Computer underground Digest Sun Aug 15 1993 Volume 5 : Issue 61 ISSN 1004-042X Editors: Ji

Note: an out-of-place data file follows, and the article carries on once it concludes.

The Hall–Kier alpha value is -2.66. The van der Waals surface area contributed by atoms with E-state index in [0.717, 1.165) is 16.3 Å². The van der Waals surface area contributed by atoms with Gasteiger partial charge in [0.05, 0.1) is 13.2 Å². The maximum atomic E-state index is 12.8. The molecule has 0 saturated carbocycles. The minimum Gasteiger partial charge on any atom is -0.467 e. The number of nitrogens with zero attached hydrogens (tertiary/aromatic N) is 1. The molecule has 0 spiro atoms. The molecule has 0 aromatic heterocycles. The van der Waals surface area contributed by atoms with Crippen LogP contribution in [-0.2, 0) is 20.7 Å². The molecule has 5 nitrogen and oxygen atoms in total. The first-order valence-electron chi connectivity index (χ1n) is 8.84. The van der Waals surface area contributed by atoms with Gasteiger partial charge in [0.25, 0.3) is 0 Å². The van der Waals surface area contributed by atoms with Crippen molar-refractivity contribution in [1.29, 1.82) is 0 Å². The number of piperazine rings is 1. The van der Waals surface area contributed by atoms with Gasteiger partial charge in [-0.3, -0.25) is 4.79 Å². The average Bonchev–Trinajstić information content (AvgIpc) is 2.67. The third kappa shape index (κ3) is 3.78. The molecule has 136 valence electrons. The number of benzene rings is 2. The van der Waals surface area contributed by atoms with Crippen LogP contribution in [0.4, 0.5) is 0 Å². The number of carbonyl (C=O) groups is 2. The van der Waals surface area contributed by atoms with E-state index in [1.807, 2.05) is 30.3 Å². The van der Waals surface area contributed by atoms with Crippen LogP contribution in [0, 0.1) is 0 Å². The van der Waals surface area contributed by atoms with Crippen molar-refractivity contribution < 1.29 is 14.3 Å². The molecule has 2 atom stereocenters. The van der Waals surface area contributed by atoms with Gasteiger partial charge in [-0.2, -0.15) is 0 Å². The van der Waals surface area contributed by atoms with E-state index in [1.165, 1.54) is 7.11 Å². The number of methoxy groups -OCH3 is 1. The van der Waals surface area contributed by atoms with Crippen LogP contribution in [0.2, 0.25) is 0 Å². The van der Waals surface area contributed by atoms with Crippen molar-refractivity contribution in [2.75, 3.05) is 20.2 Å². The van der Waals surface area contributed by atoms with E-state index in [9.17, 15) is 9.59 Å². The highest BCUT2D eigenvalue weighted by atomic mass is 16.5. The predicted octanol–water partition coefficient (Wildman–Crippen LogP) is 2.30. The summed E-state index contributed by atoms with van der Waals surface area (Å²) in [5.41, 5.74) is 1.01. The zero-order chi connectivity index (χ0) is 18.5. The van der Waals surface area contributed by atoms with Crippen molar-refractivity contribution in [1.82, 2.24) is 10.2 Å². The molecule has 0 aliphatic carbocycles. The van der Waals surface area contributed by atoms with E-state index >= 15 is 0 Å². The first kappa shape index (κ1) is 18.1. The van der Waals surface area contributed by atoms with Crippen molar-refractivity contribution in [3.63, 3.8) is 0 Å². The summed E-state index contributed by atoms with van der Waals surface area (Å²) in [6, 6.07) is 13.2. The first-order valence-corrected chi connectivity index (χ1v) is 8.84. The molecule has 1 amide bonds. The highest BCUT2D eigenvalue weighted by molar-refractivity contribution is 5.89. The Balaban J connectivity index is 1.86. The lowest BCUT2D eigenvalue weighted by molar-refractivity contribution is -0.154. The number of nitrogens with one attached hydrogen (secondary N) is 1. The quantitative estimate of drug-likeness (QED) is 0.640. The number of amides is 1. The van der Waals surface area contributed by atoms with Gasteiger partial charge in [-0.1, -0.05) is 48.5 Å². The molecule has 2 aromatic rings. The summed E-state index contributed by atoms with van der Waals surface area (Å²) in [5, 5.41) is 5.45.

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Computer underground Digest Sun Aug 15 1993 Volume 5 : Issue 61 ISSN 1004-042X Editors: Jim Thomas and Gordon Meyer (TK0JUT2@NIU.BITNET) Archivist: Brendan Kehoe Shadow-Archivists: Dan Carosone / Paul Southworth Ralph Sims / Jyrki Kuoppala Ian Dickinson Copie Editor: Etaoin Shrdlu, Senior CONTENTS, #5.61 (Aug 15 1993) File 1--ERRATA in CuD #5.60 File 2--EFF Job Opening for ONLINE ACTIVIST File 3--NSA Seeks Delay in Clipper File 4--CPSR and the Nat'l Info Infrastructure File 5--Call for Papers IFIP SEC'94 Caribbean File 6--UPDATE #21-AB1624: *ACTION ALERT*: END-GAME APPROACHING File 7--Illinois BBS Sysop Busted for "porn-to-minors" File 8--In response to E-fingerprinting in Calif File 9--Re--NIRVANAnet (A View from Brazil) File 10--Public Domain Internet Information for Teachers File 11--Gory details about texsun (breakin) (fwd) Cu-Digest is a weekly electronic journal/newsletter. Subscriptions are available at no cost electronically from tk0jut2@mvs.cso.niu.edu. The editors may be contacted by voice (815-753-0303), fax (815-753-6302) or U.S. mail at: Jim Thomas, Department of Sociology, NIU, DeKalb, IL 60115. Issues of CuD can also be found in the Usenet comp.society.cu-digest news group; on CompuServe in DL0 and DL4 of the IBMBBS SIG, DL1 of LAWSIG, and DL1 of TELECOM; on GEnie in the PF*NPC RT libraries and in the VIRUS/SECURITY library; from America Online in the PC Telecom forum under "computing newsletters;" On Delphi in the General Discussion database of the Internet SIG; on the PC-EXEC BBS at (414) 789-4210; and on: Rune Stone BBS (IIRG WHQ) (203) 832-8441 NUP:Conspiracy; RIPCO BBS (312) 528-5020 CuD is also available via Fidonet File Request from 1:11/70; unlisted nodes and points welcome. EUROPE: from the ComNet in LUXEMBOURG BBS (++352) 466893; In ITALY: Bits against the Empire BBS: +39-461-980493 ANONYMOUS FTP SITES: UNITED STATES: ftp.eff.org (192.88.144.4) in /pub/cud etext.archive.umich.edu (141.211.164.18) in /pub/CuD/cud halcyon.com( 202.135.191.2) in /pub/mirror/cud aql.gatech.edu (128.61.10.53) in /pub/eff/cud AUSTRALIA: ftp.ee.mu.oz.au (128.250.77.2) in /pub/text/CuD. EUROPE: nic.funet.fi in pub/doc/cud. (Finland) ftp.warwick.ac.uk in pub/cud (United Kingdom) COMPUTER UNDERGROUND DIGEST is an open forum dedicated to sharing information among computerists and to the presentation and debate of diverse views. CuD material may be reprinted for non-profit as long as the source is cited. Authors hold a presumptive copyright, and they should be contacted for reprint permission. It is assumed that non-personal mail to the moderators may be reprinted unless otherwise specified. Readers are encouraged to submit reasoned articles relating to computer culture and communication. Articles are preferred to short responses. Please avoid quoting previous posts unless absolutely necessary. DISCLAIMER: The views represented herein do not necessarily represent the views of the moderators. Digest contributors assume all responsibility for ensuring that articles submitted do not violate copyright protections. ---------------------------------------------------------------------- Date: Sat, 14 Aug 1993 22:51:01 CDT From: CuD Moderators Subject: File 1--ERRATA in CuD #5.60 Ooops---In thanking our NIU folk in CuD 5.60, we misspelled the name of the Director of our Academic Computing Service. Michael Prais, not "Preis." Sorry 'bout that, Michael. We also indicated that WYLBUR was our operating system. Neil Rickert gently corrected us: Actually WYLBUR is not an operating system at all. It is just a multi-user interactive text editor which runs under the operating system MVS-XA. The computer center is finally taking the plunge and getting a Unix system for those university users who need Unix. We've been pushing them in this direction. I don't yet know what the arrangements and policies will be for this system. ------------------------------ From: Shari Steele Date: Thu, 5 Aug 1993 17:04:14 -0400 Subject: File 2--EFF Job Opening for ONLINE ACTIVIST The Electronic Frontier Foundation (EFF), a nonprofit organization dedicated to protecting civil liberties for users of newly emerging technologies, is looking to hire an Online Activist. The Online Activist will actively participate in and organize EFF's sites on CompuServe, America Online, GEnie, Usenet and the WELL and will distribute feedback from the various networks to EFF staff and board through regular online summaries. This person will provide leadership to groups of members and will possibly set up and maintain an EFF BBS. The Online Activist will help to maintain EFF's ftp library. This person will train new EFF staff members on online communications. S/he will collect and solicit articles for, write articles for, edit and assemble our biweekly electronic newsletter, EFFector Online. The Online Activist will work with the System Administrator to distribute and post EFFector Online and other EFF electronic publications and to maintain a database of form answers for commonly asked questions, along with the Membership Coordinator. This person must be willing to work out of EFF's offices in Washington, DC. The Electronic Frontier Foundation offers a competitive salary with excellent benefits. For immediate consideration, please forward a resume, along with a cover letter describing your online experience and reason for applying for this job by August 23, 1993, to: Online Activist Search Electronic Frontier Foundation 1001 G Street, NW Suite 950 East Washington, DC 20001 fax (202) 393-5509 e-mail ssteele@eff.org (ASCII only, please) ------------------------------ Date: Wed, 11 Aug 1993 16:05:14 EST From: David Sobel Subject: File 3--NSA Seeks Delay in Clipper NSA Seeks Delay in Clipper Case The National Security Agency (NSA) has asked a federal court for a one-year delay in a lawsuit challenging the secrecy of the government's "Clipper Chip" encryption proposal. The suit was filed by Computer Professionals for Social Responsibility (CPSR) on May 28 and seeks the disclosure of all information concerning the controversial plan. In an affidavit submitted to the United States District Court for the District of Columbia on August 9, NSA Director of Policy Michael A. Smith states that NSA's search for records responsive to [CPSR's] request is under way, but is not yet complete. Because the Clipper Chip program is a significant one involving the participation of organizations in four of NSA's five Directorates and the Director's staff, the volume of responsive documents is likely to be quite large. Moreover, because the Clipper Chip program is highly complex and technical and is, in substantial part, classified for national security purposes, the review process cannot be accomplished quickly. CPSR called for the disclosure of all relevant information and full public debate on the proposal on April 16, the day it was announced. While NSA has insisted from the outset that the "Skipjack" encryption algorithm, which underlies the Clipper proposal, must remain secret, the Smith affidavit contains the first suggestion that the entire federal program is classified "in substantial part." In the interest of obtaining timely judicial review of the agency's broad classification claim, CPSR intends to oppose NSA's request for delay in the court proceedings. In another case involving government cryptography policy, CPSR has challenged NSA's classification of information concerning the development of the Digital Signature Standard (DSS). The court is currently considering the issue and a decision is expected soon. CPSR is a national public-interest alliance of computer industry professionals dedicated to examining the impact of technology on society. CPSR has 21 chapters in the U.S. and maintains offices in Palo Alto, California, and Washington, DC. For additional information on CPSR, call (415) 322-3778 or e-mail . David L. Sobel CPSR Legal Counsel ------------------------------ Date: Tue, 10 Aug 1993 09:43:40 PDT From: Nikki Draper Subject: File 4--CPSR and the Nat'l Info Infrastructure COMPUTER PROFESSIONALS ADD SOCIAL CONSCIENCE TO NATIONAL NETWORK DEBATE Palo Alto, Calif., August 6, 1993 -- At a recent meeting in Washington D.C., board members from Computer Professionals for Social Responsibility (CPSR) were challenged by top level telecommunications policy experts to craft a public interest vision of the National Information Infrastructure (NII). The experts at the roundtable discussion included Mike Nelson from the President's Office of Science and Technology, Vint Cerf from the Internet Society, Jamie Love from the Taxpayer's Assets Project, Ken Kay from Computer Systems Policy Project, and Laura Breeden from FARnet. "We were excited to discover that CPSR is in a position to play a key role in shaping NII policy," said CPSR Board President, Eric Roberts. "The commercial sector is already in the thick of the debate, but there has been little coordinated response from the noncommercial constituencies. After talking about the issues and CPSR's role, the Board committed to meeting this challenge." So far, the debate about the NII has centered around fiber versus ISDN, cable companies versus telephone companies, research versus commercialization, and so on. These are real questions with important implications. However, CPSR believes that a better starting point is a set of guiding principles as the context for all these more detailed questions about "architecture," technical standards, and prime contractor. Before arguing over bits and bytes, it is crucial to clarify the vision and values that underlie a major endeavor like the NII. As individuals in the computing profession, CPSR's membership knows that new technologies bring enormous social change. CPSR's goal is to help shape this change in an informed manner. Key issues discussed in the paper will include: o ensuring that the design remains both open and flexible so that it can evolve with changing technology. o ensuring that all citizens have affordable network access and the training necessary to use these resources. o ensuring that risks of network failure and the concomitant social costs are carefully considered in the NII design. o protecting privacy and First Amendment principles in electronic communication. o guaranteeing that the public sector, and particularly schools and libraries, have access to public data at a reasonable cost. o seeking ways in which the network can strengthen democratic participation and community development at all levels. o ensuring that the network continues to be a medium for experimentation and non commercial sharing of resources, where individual citizens are producers as well as consumers. o extending the vision of an information infrastructure beyond its current focus of a national network, to include a global perspective. The national membership of CPSR brings a unique perspective to the overall conception of the NII. Throughout CPSR's history, the organization has worked to encourage public discussion of decisions involving the use of computers in systems critical to society and to challenge the assumption that technology alone can solve political and social problems. This past year, CPSR's staff, national and chapter leadership have worked on privacy guidelines for the National Research and Education Network (NREN), conducted a successful conference on participatory design, created local community networks, organized on-line discussion groups on intellectual property, and much more. To ensure that its position paper is broadly representative, CPSR will work in concert with other public interest groups concerned about the NII, such as the newly established coalition in Washington D.C., the Telecommunications Policy Roundtable. CPSR chapters are will be conducting a broad based public campaign to reach out beyond the technical experts and producers -- to people who will be affected by the NII even if they never directly log on. CPSR will begin distributing its completed paper to policy makers on October 16th at its annual meeting in Seattle, Washington. The meeting will bring together local, regional and national decision makers to take a critical look at the NII. Founded in 1981, CPSR is a national, non-profit, public interest organization of computer scientists and other professionals concerned with the impact of computer technology on society. With offices in Palo Alto, California, and Washington D.C., CPSR works to dispel popular myths about technological systems and to encourage the use of computer technology to improve the quality of life. For more information on CPSR's position paper , contact Todd Newman, CPSR board member, at 415-390-1614 . For more information about CPSR, contact Nikki Draper, Communications Director, at 415-322-3778 or draper@csli.stanford.edu. ------------------------------ Date: Thu, 12 Aug 1993 01:43 +0100 From: fortrie@CIPHER.NL Subject: File 5--Call for Papers IFIP SEC'94 Caribbean Call for Papers IFIP SEC'94 - updated information August 1993 Technical Committee 11 - Security and Protection in Information Processing Systems - of the UNESCO affiliated INTERNATIONAL FEDERATION FOR INFORMATION PROCESSING - IFIP, announces: Its TENTH INTERNATIONAL INFORMATION SECURITY CONFERENCE, IFIP SEC'94 TO BE HELD IN THE NETHERLANDS ANTILLES (CARIBBEAN), FROM MAY 23 THROUGH MAY 27, 1994. Organized by Technical Committee 11 of IFIP, in close cooperation with the Special Interest Group on Information Security of the Dutch Computer Society and hosted by the Caribbean Computer Society, the TENTH International Information Security Conference IFIP SEC'94 will be devoted to advances in data, computer and communications security management, planning and control. The conference will encompass developments in both theory and practise, envisioning a broad perspective of the future of information security. The event will be lead by its main theme "Dynamic Views on Information Security in Progress". Papers are invited and may be practical, conceptual, theoretical, tutorial or descriptive in nature, addressing any issue, aspect or topic of information security. Submitted papers will be refereed, and those presented at the conference, will be included in the formal conference proceedings. Submissions must not have been previously published and must be the original work of the author(s). Both the conference and the five tutorial expert workshops are open for refereed presentations. The purpose of IFIP SEC'94 is to provide the most comprehensive international forum and platform, sharing experiences and interchanging ideas, research results, development activities and applications amongst academics, practitioners, manufacturers and other professionals, directly or indirectly involved with information security. The conference is intended for computer security researchers, security managers, advisors, consultants, accountants, lawyers, edp auditors, IT, administration and system managers from government, industry and the academia, as well as individuals interested and/or involved in information security and protection. IFIP SEC'94 will consist of a FIVE DAY - FIVE PARALLEL STREAM - enhanced conference, including a cluster of SIX FULL DAY expert tutorial workshops. In total over 120 presentations will be held. During the event the second Kristian Beckman award will be presented. The conference will address virtually all aspects of computer and communications security, ranging from viruses to cryptology, legislation to military trusted systems, safety critical systems to network security, etc. The six expert tutorial workshops, each a full day, will cover the following issues: Tutorial A: Medical Information Security Tutorial B: Information Security in Developing Nations Tutorial C: Modern Cryptology Tutorial D: IT Security Evaluation Criteria Tutorial E: Information Security in the Banking and Financial Industry Tutorial F: Security of Open/Distributed Systems Each of the tutorials will be chaired by a most senior and internationally respected expert. The formal proceedings will be published by Elsevier North Holland Publishers, including all presentations, accepted papers, key-note talks, and invited speeches. The Venue for IFIP SEC'94 is the ITC World Trade Center Convention Facility at Piscadera Bay, Willemstad, Curacao, Netherlands Antilles. A unique social program, including formal banquet, giant 'all you can eat' beach BBQ, island Carnival night, and much more will take care of leisure and relax time. A vast partners program is available, ranging from island hopping, boating, snorkeling and diving to trips to Bonaire, St. Maarten, and Caracas. A special explorers trip up the Venezuela jungle and the Orinoco River is also available. For families a full service kindergarten can take care of youngsters. The conference will be held in the English language. Spanish translation for Latin American delegates will be available. Special arrangements with a wide range of hotels and apartments complexes in all rate categories have been made to accommodate the delegates and accompanying guests. (*) The host organizer has made special exclusive arrangements with KLM Royal Dutch Airlines and ALM Antillean Airlines for worldwide promotional fares in both business and tourist class. (**) (*)(**) Our own IFIP TC11 inhouse TRAVEL DESK will serve from any city on the globe. All authors of papers submitted for the referee process will enjoy special benefits. Authors of papers accepted by the International Referee Committee will enjoy extra benefits. If sufficient proof (written) is provided, students of colleges, universities and science institutes within the academic community, may opt for student enrollment. These include special airfares, apartment accommodations, discounted participation, all in a one packet prepaid price. (Authors' benefits will not be affected) ************************** INSTRUCTIONS FOR AUTHORS ************************** Five copies of the EXTENDED ABSTRACT, consisting of no more than 25 double spaced typewritten pages, including diagrams and illustrations, of approximately 5000 words, must be received by the Program Committee no later than November 15th, 1993. We regret that electronically transmitted papers, papers on diskettes, papers transmitted by fax and handwritten papers are not accepted. Each paper must have a title page, which includes the title of the paper, full names of all author(s) and their title(s), complete address(es), including affiliation(s), employer(s), telephone/fax number(s) and email address(es). To facilitate the blind refereeing process the author(s)' particulars should only appear on the separate title page. The language of the conference papers is English. The first page of the manuscript should include the title, a keyword list and a 50 word introduction. The last page of the manuscript should include the reference work (if any). Authors are invited to express their interest in participating in the contest, providing the Program Committee with the subject or issue that the authors intend to address (e.g. crypto, viruses, legal, privacy, design, access control, etc.) This should be done preferably by email to < TC11@CIPHER.NL >, or alternately sending a faxmessage to +31 43 619449 (Program Committee IFIP SEC'94) The extended abstracts must be received by the Program Committee on or before November 15th, 1993. Notification of acceptance will be mailed to contestants on or before December 31, 1993. This notification will hold particular detailed instructions for the presentation and the preparation of camera ready manuscripts of the full paper. Camera ready manuscripts must be ready and received by the Program Committee on or before February 28, 1994. If you want to submit a paper, or you want particular information on the event, including participation, please write to: IFIP SEC'94 Secretariat Postoffice Box 1555 6201 BN MAASTRICHT THE NETHERLANDS - EUROPE or fax to: IFIP SEC'94 Secretariat: +31 43 619449 (Netherlands) or email to: < TC11@CIPHER.NL > *************************************************************** Special request to all electronic mail readers: Please forward this Call for Papers to all networks and listservices that you have access to, or otherwise know of. **************************************************************** Sincerely IFIP TC 11 Secretariat Call for Papers - updated information August 1993 ------------------------------ Date: Mon, 9 Aug 1993 16:49:06 -0700 From: Jim Warren Subject: File 6--UPDATE #21-AB1624: *ACTION ALERT*: END-GAME APPROACHING *** PLEASE WRITE, NOW!*** PLEASE, DON'T STOP NOW! Assembly Bill 1624, mandating online public access to public legislative information via the public networks (i.e., the Internet and all the nets connected to it - including wherever you are receiving this msg), will either pass the Legislature by Sept. 10th, or will die - and we have to re-fight the whole battle, year after year. LETTERS & FAXES ARE *NEEDED*!. THEY *WILL* DETERMINE THE OUTCOME. REMAINING 1993 LEGISLATION SCHEDULE Jul 16th, the Legislature went into remission - uh, recess. Aug 16th, the Legislature reconvenes to diddle remaining 1993 business. Sep 10th, the Legislature quits working in Sacramento for the year. Oct 10th, the Governor must veto legislatively-approved bills he opposes. On AUGUST 18TH, the Senate Rules Committee run by Sen. Dave Roberti (D-Van Nuys area) will hear AB1624. If Roberti doesn't like it, he can and will kill it. If Roberti passes it, it will almost-certainly pass the Senate. Then we need for the Assembly to "concur in amendments" and the Governor to not veto it. Address letters/faxes to "State Capitol, Sacremanto CA 95814." AS SOON AS POSSIBLE, send a one-page letter supporting AB1624 to the Senate Rules Committee - who have seen essentially *no* support for it: Sen. David Roberti, Chair, Room 400; fax/916-323-7224; voice/916-445-8390. and to the other four members (tiny, *powerful* committee!): Sen. Ruben Ayala (D-Chino area), Room 5108; f/916-445-0128; v/916-445-6868. Sen. Robert Beverly (R-Long Bch), Room 5082; f/not avail.; v/916-445-6447. Sen. William Craven (R-Oceanside), Room 3070; f/not avail.; v/916-445-3731. Sen. Nick Petris (D-Alameda), Room 5080; fax/916-327-1997; v/916-445-6577. Important: Please send COPIES of ALL letters to the AB1624 author: Hon. Debra Bowen, Room 3126; voice/916-445-8528; fax/916-327-2201. CAN EMAIL VIA ME, IF YA CAN'T FIND TIME FOR SNAIL-MAIL If you don't have time to send snail-mail, you can email your message via jwarren@well.sf.ca.us. Write it exactly as you would snail-mail, but be SURE TO INCLUDE your name, address and phone #s for legislators' independent verification. Upon receipt by email, I will print and/or fax the entire message to Bowen and to the legislator(s) to whom you address it. (Please allow for that delay.) LEGI-TECH'S OLDER BROTHER DONE GOOD! The McClatchy organization is the owner of Legi-Tech, one of the two largest online distributors of California legislative information. They are also owner of a number of newspapers - their flagship being the powerful Sacramento Bee. On Jul 26th, the Bee ran an editorial *strongly* supportive of AB1624 - laudable, principled action by The Bee, McClatchy, and presumably by Legi-Tech in the face of a difficult trade-off between the public's interests versus their business interests. Applause! Applause! CALIFORNIA LEGISPEAK: "AUTHOR" VS. "SPONSOR" VS. "SUPPORTER" In California legislative circles: A bill's AUTHOR is a legislator who introduced the bill. A bill's SPONSOR(S) is a person or organization, if any, that requested that the bill be introduced by the bill's author. A bill's SUPPORTER(S) is a person or organization that is officially listed as being in favor of the bill, usually including its sponsor(s), if any. All bills have one or more authors. Some bills do NOT have sponsors. AB1624's author was Assembly Member Debra Bowen. It had no sponsors, but has a growing number of supporters. PROGRAMMERS: SAMPLE LEGISLATIVE DATA-FILES ALSO AVAILABLE AT CPSR.ORG AB1624 Update #19 detailed a set of sample data-files for review and test-programming, available from Tim Pozar's KUMR.LNS.COM by anonymous ftp. As of Jul 22nd, those Legislative Data Center sample files were/are also online at cpsr.org in /ftp/cpsr/states/california/ab1624/sample_data for binary ftp access. For questions about accessing them there, contact: Al Whaley al@sunnyside.com +1-415 322-5411(Tel), -6481 (Fax) Sunnyside Computing, Inc., PO Box 60, Palo Alto, CA 94302 We have a voice. Use it or loose it. ------------------------------ Date: Fri, 6 Aug 93 09:28:12 CDT From: anonymous@name.deleted Subject: File 7--Illinois BBS Sysop Busted for "porn-to-minors" "Kids, Computers, and Porn: For Many, Adult Material just a Keystroke away" Chicago Tribune, 6 Aug, 1993, p. 1, 16 By Susan Kuczka Steven's mother described her 12-year old son as a "computer nerd," and she believed he spent all his time engaged in good, clean digital fun. ....... What she didn't know was that her son also was using his computer to watch hard-core pornography delivered to his northwest suburban home by modem from a computer bulletin board service. ....... The discovery led to the arrest of a Des Plaines bulletin board operator in the first prosecution of its kind in state history. ....... Nancy Clausen, spokeswoman for the National Coalition Against Pornography, said, "Kids are getting this all the time, but it's hard for parents to know it's happening because it's easy for a child to hide. You think your kid's a computer genius when he's spending hours at a computer, but when he has a modem, he has access to a different world, and kids are very curious." There is nothing illegal about distributing most forms of pornography to adults. Transmission of pornographic materials to a minor--whether in print or by computer--is a crime, though. But the computer pornography industry is so new that law enforcement authorities are only now beginning to investigate it as more and more bulletin board services begin to operate throughout the country. I fail to see this as a "Big Brother" issue. After all, isn't > the goal of social services in a majority of the cases to provide > assistance temporarily? Once the assistance is no longer needed, the > recipient is no longer tracked. Government and law enforcement agencies have shown a dismal track record in the area of civil liberties of late. I have a very hard time believing, even for a minute, that this vast amount of personal information will be discarded. Furthermore, once some kind of 'evidence of benefit' can be wrested from the selective interpretation of the program's operational record, pressure will be brought to expand the system to more and more areas. I've seen mention in this very forum that L.A. intends to expand to GA and Food Stamp recipients. California now has a magnetic stripe on their drivers' licenses. Will that soon contain your e-fingerprint, as well? Don't you agree that this is perhaps a bit too much information to be collecting on anyone? Or perhaps you don't see any reason to stop with fingerprints. Coded transponders carrying a unique identification number could easily be implanted, say, at the base of the right thumb. That would be even harder to spoof than e-fingerprints. So why not have all AFDC recipients implanted with serial numbers? Hey, we could even make that number tie in to your credit card numbers, so you'd be safe from fraud. Make it your ATM card number, and you'd be safe from the shoulder surfers at the ATM. And I'm sure you wouldn't mind the occasional doorknob noting the exact time of your passage. After all, you're an honest man with nothing to hide, so it doesn't matter that someone could effortlessly track your every move. You see, once this trend gets started, it will grow to envelop us all. Don't know about you, but I don't want that transponder. And I'd rather not be e-fingerprinted, either. ------------------------------ Date: Wed, 11 Aug 93 18:27:00 -0300 From: luiz.marques@BBS816.MANDIC.ONSP.BR(Luiz Marques) Subject: File 9--Re--NIRVANAnet (A View from Brazil) Dear CUD, I'd like to thank you for your wonderful journal,and tell you that it's enjoyed even in Brazil. Reading the Time article on CuD 5.59,I couldn't help but laugh after reading the following: >One bulletin board, Burn This Flag, requires callers to fill out an >application before gaining access to an adults-only section that >contains files describing "bizarre sexual behavior." But in a written >message, Burn This Flag's system operator, known as "Zardoz," >acknowledges there is no foolproof way to ensure all users of the >adult section are at least 18. Does paper adults magazines have any way to "unsure that all users" of it will be at least 18?To the best of my knowledge, this magazines are sold openly without directly checking ages(this "checking" stops at appearance analysis).And that does not consider what will happen to the magazine AFTER it's sold... About this kind of assault on BBS reputation,I'd like to say that it's probably international.Recently,here in Brazil,one of the biggest newspapers of the country published a article with wild remarks like these: "BBS are little stores which sell pirated programs" "There are 120 pirate BBSs in Sao Paulo"(there aren't even 120 BBS in Sao Paulo!!!) These remarks are totally absurd,and most BBS around here are completely legal(there is a small amount of "underground BBS"here too),and hurt the BBS community as a whole. And the effect of such remarks are much worse here,since the computer community (and BBSs) are greatly underdeveloped (taking the USA as a standard). luiz.marques@bbs816.mandic.onsp.br ------------------------------ Date: Wed, 11 Aug 1993 05:26:41 -0500 From: CuD moderators Subject: File 10--Public Domain Internet Information for Teachers From--"samizdat@world.std.com" "B.R. Samizdat Express" PLEASE COPY THIS DISK -- UPDATE 8/1/93 The B&R Samizdat Express PO Box 161 West Roxbury, MA 02132 samizdat@world.std.com (Reminder -- We're the folks who are making public-domain Internet information available on disk, primarily for teachers who have no access or limited access to the Internet. We encourage you to make as many copies of these texts as you need to share with your colleagues and students. If you would like to receive a list of our current offerings, please send us email requesting it. If you didn't see our initial message, where we explain what we're doing and why, and who we are, just let us know and we'll send you a copy of that as well.) It's been a busy week: 1) All our offerings are now available for Macintosh as well as IBM PCs. 2) The United Nations Department of Public Information has given its support to Global Education Motivators (GEM) in our joint project to make on-line U.N. information available in our PLEASE COPY THIS DISK format. 3) Your suggestions and requests pointed us to the Educational Resources Information Center (ERIC) as a possible source for a whole series of disks about teaching techniques and educational issues, as well as lesson plans. 4) One of you let us know the importance of books on disks for the blind, many of whom have equipment which can "read" such material aloud to them. 5) We've added six new disks. 6) We've learned that in the summer, with people away, obtaining permissions from sources can take a while. 7) We've been delighted by the enthusiastic response we received. 8) We learned that there simply isn't enough time in the day to personally respond to everyone. (Please accept our apologies, and our thanks for your helpful suggestions.) We'd appreciate your help in finding sources of information to meet the particular needs of people who have responded to us. We are looking for public-domain on-line sources for: 1) Chaucer, 2) current information on Africa, and 3) history c. 1850 of importation into the U.S. of castorbean plants (source of the toxin Ricin, which is possibly linked to Lou Gehrig's disease) and its use in fertilizer. The information resources available on the Internet and from the United Nations are immense. We need to target our efforts to provide maximum benefit. For now, we're basing our decisions on the assumption that some of you would like to use these like textbooks (having students make their own copies), that others would like to assemble your own anthologies, and that still others are interested in government reference tools to encourage students to become informed and active citizens. Please let us know as specifically as you can what information would be most useful for you and your colleagues to have on disk. Please send your suggestions as well as your requests to be added to our distribution list to: samizdat@world.std.com ------------------------------ Date: Fri, 6 Aug 1993 22:16:59 -0500 (CDT) From: vswr!bobi@SPSGATE.SPS.MOT.COM(Bob Izenberg) Subject: File 11--Gory details about texsun (breakin) (fwd) # Date--Fri, 6 Aug 93 11:55:45 CDT # From--William.Reeder@adhara.Central.Sun.COM (William Reeder) (Sun Central Area Network Support) # Subject--Gory details about texsun # Eric Schnoebelen (eric@cirr.com) writes: # > What I heard was that texsun got cracked, so SUN changed # > policies to require call back on all connections. This means that # > SUN/texsun has to originate all calls. I recently converted the UUCP # > link between convex and texsun to route mail via smtp, to get "around" # > this problem.. # > # > Personal thought? texsun is now out of the news providing # > business. And quite likely out of the general UUCP providing business. # > Perhaps its time for another connectivity meeting. (just what _I_ need, # > another meeting!) # I think I can speak authoritatively about what happened to texsun :-( # Actually, we have no evidence that anyone broke in through any of the # modems in Sun's Dallas office (hosts texsun or dallas). What did # happen was that one or more people (most likely more) broke in via # modem to a number of Sun sites around the world (must've had a good # calling card). We think that the initial entries were due to the most # brain-dead of actions on our part: the intruders called us on the phone # and asked for accounts, and we provided them. The callers would # identify themselves as Sun employees on vacation near the local Sun # office (visiting parents or such) and say that they wanted to login to # read their email. They were able to provide enough credible # information to convince over-worked and under-brained part-time # sys-admins to create the accounts. Any one of you who reads USENET # news can probably gather enough such information from headers and # signatures (name, title, personal workstation, office phone number, # etc.) to make the same claims. # Anyway, once they were in we were totally compromised. We hadn't done # much to keep up with security patches. And we had lots of machines # with "+" in /etc/hosts.equiv. And lots of quickly crackable passwords # on accounts (and NIS accessible password files). In other words, no # internal security. The intruders almost instantly had bunches of other # accounts to use, and seemed able to find other modem numbers (can you # say, "directory assistance"? I thought you could.) # The next question is, did they damage anything? Yes. At the very # least they stole source code, which is a valuable product. They also # deleted stuff, but I don't know what, and may have modified some # things. They also crashed machines or in other ways denied service to # legitimate users. All of those things are illegal, and damaging. We # are doing our best to track the intruders, but it is very difficult, as # any of you who have tracked intruders knows. # What we can do is secure our network. That is why we are removing # modems from all sales offices and setting up a small number of regional # modem pools for employee dialup access (with three different and # non-crackable passwords and dialback). # I have spent the better part of the last week rebuilding texsun from # the ground up and doing everything possible to secure it (all security # patches applied, many services disabled, nothing trusted, security # monitoring programs running, dialback software installed, etc.). I # have finally convinced my management that there is no security risk in # restoring the UUCP accounts for a short time, allowing our connections # to make other arrangements and smoothly move over. The reason it is # only temporary is that management doesn't want my UUCP modems to be the # proverbial camel sticking its nose under the tent. They are very # serious about strictly limiting the number of entry points into the # company. # So there you have it. Another one bites the dust. I'm sorry to have # to pull out of the regional UUCP community, but I can understand Sun's # needs to maintain a secure environment. While I agree that a properly # configured machine running UUCP is not a security risk, Sun's employees # have repeatedly demonstrated that they will not always properly # configure machines or employ proper security procedures when creating # accounts. The only way for Sun to maintain security is to strictly # limit access, and that is what we are now doing. I have enjoyed being # able to provide what I hope has been a useful service to the community, # and will miss being a participant. I will show up to this Month's # lunch-bunch meeting in case anyone wants to verbally abuse Sun through # me. # # -- Wills ------------------------------ End of Computer Underground Digest #5.61 ************************************